We’ve spoken about the importance of video marketing in the last post, especially with how relatively easy it is to pull off, and how enjoyable it is to consume by the different audiences (given that the content’s not crap, obviously).

As far as brands on Facebook are concerned, creating videos usually falls under one of a couple of categories.

A few brands stick to the safe options that we’ve inherited from TV, and just roll out traditional commercials selling their products or services. Needless to say, a lot of them are boring and way too in-your-face for the kind of content people are willing to consume on social, but sometimes they can pull it off.

Leveraging on the genuinity of social media communication, some brands opt for real, behind-the-scenes type of videos from their Facebook pages and campaigns. That’s always cool because people can establish a direct relationship with them, and feel a lot closer to them. No need to put on any mask – just let the crowds into the kitchen where the magic happen.

Then you get those brands with the ambitious goal of creating a video that goes viral. Virality of course is slowly but surely becoming something of a bygone era, given that spending sling shots videos to the top of everyone’s feeds, and in turn, shoots everything else down. We’ll be talking about this in a later post. Having said that, some creativity, lots of research, and a good chunk of luck, can get brands creating somewhat of a viral video.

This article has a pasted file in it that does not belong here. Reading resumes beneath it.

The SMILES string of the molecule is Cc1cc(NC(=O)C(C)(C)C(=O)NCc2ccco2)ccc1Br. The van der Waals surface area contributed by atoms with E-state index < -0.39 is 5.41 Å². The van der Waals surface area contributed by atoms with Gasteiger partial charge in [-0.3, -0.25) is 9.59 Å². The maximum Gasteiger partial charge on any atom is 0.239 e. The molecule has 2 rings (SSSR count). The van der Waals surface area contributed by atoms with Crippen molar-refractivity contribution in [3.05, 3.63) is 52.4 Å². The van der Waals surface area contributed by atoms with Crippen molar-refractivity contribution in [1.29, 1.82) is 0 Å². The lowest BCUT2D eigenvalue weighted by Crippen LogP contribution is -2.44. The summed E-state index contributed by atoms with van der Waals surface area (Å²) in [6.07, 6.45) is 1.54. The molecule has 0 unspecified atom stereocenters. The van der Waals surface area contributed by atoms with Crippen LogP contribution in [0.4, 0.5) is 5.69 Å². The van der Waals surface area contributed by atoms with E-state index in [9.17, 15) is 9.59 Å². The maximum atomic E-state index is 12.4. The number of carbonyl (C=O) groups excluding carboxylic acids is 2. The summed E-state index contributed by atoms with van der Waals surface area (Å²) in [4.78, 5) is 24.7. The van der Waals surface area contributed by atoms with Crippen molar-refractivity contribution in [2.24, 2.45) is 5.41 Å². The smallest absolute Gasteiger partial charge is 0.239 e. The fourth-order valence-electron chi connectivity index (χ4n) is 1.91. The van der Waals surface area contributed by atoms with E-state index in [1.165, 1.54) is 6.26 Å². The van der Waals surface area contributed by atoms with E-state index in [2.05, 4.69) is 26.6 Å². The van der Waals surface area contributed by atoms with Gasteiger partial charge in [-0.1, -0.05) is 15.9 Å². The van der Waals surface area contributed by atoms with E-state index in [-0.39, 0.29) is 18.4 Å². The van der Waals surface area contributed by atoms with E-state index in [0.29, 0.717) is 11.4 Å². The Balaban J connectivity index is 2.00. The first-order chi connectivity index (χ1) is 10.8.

One of the most famous viral videos by brands was this one by Nike of Ronaldinho hitting the ball against the crossbar. It was post on YouTube back in October, 2005 from a random, empty – almost fake – account that only had this one video.


Sure enough, it got millions of views and the debate on whether it was real or fake just kept gaining it traction and attention. 10 years later, Nike released the remastered version. Not enough brands are trying to tap into viral videos – it’s just cheaper and easier to buy relevant views.

Actual, produced content is not exclusive to production houses and content publishers, by the way. Many brands have realized that, by investing in a team to create shows and web series for the audience to consume, engage with, and closely follow, you’re creating a strong bond with the audience, raising awareness, and building loyalty.

Gone are the days where consumers, no matter how consumerist they’ve learned to become, take obnoxiously branded video content lightly. In fact, any sort of branding is a turn off – no one wants to be the victim of a commercial. But when you create a weekly show with 2 or 3-minute episodes, well scripted, presented and produced, with quality content that is rare and relevant, people will come knocking on those subtly branded doors.

There’s no right or wrong way of doing videos on Facebook (that is, besides the obvious hell-nos), but it depends on what the brand character fits in, as well as the time and money allocated (and don’t be cheap). What’s much more common now than as of a few years ago, is that brands on Facebook are mostly trying to engage with users first, and then convert to sales second. Attempting to convert directly and constantly, is usually repelling.

It’s all about striking that balance between money, time, effort and human element in, and then awareness, loyalty, engagement and eventually sales out.